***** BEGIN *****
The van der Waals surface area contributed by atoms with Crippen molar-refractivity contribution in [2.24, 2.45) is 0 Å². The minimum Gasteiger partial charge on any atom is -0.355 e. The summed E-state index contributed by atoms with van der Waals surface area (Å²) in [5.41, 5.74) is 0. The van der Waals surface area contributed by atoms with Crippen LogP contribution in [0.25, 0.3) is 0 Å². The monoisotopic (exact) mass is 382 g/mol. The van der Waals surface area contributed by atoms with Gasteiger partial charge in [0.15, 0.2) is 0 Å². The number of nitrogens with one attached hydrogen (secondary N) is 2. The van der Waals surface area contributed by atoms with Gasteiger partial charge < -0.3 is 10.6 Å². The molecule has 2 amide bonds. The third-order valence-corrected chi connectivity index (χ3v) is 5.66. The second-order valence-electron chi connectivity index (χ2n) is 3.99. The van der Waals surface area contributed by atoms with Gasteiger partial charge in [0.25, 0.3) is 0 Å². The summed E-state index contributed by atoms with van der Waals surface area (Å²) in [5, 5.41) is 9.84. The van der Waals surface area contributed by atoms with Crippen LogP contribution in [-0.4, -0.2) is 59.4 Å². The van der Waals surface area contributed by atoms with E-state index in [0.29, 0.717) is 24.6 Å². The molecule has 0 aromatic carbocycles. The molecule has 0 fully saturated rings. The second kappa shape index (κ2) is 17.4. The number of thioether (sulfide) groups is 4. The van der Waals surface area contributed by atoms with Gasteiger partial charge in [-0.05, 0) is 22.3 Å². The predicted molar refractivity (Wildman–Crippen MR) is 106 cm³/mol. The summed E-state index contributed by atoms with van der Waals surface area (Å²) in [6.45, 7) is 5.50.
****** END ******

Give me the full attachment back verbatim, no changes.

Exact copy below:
The van der Waals surface area contributed by atoms with Crippen molar-refractivity contribution in [2.24, 2.45) is 0 Å². The minimum Gasteiger partial charge on any atom is -0.355 e. The summed E-state index contributed by atoms with van der Waals surface area (Å²) in [5.41, 5.74) is 0. The van der Waals surface area contributed by atoms with Crippen LogP contribution in [0.25, 0.3) is 0 Å². The monoisotopic (exact) mass is 382 g/mol. The van der Waals surface area contributed by atoms with Gasteiger partial charge in [0.15, 0.2) is 0 Å². The number of nitrogens with one attached hydrogen (secondary N) is 2. The van der Waals surface area contributed by atoms with Gasteiger partial charge < -0.3 is 10.6 Å². The molecule has 2 amide bonds. The third-order valence-corrected chi connectivity index (χ3v) is 5.66. The second-order valence-electron chi connectivity index (χ2n) is 3.99. The van der Waals surface area contributed by atoms with Gasteiger partial charge in [0.25, 0.3) is 0 Å². The summed E-state index contributed by atoms with van der Waals surface area (Å²) in [5, 5.41) is 9.84. The van der Waals surface area contributed by atoms with Crippen LogP contribution in [-0.4, -0.2) is 59.4 Å². The van der Waals surface area contributed by atoms with E-state index in [0.29, 0.717) is 24.6 Å². The molecule has 0 aromatic carbocycles. The molecule has 0 fully saturated rings. The second kappa shape index (κ2) is 17.4. The number of thioether (sulfide) groups is 4. The van der Waals surface area contributed by atoms with Gasteiger partial charge in [-0.05, 0) is 22.3 Å². The predicted molar refractivity (Wildman–Crippen MR) is 106 cm³/mol. The summed E-state index contributed by atoms with van der Waals surface area (Å²) in [6.45, 7) is 5.50.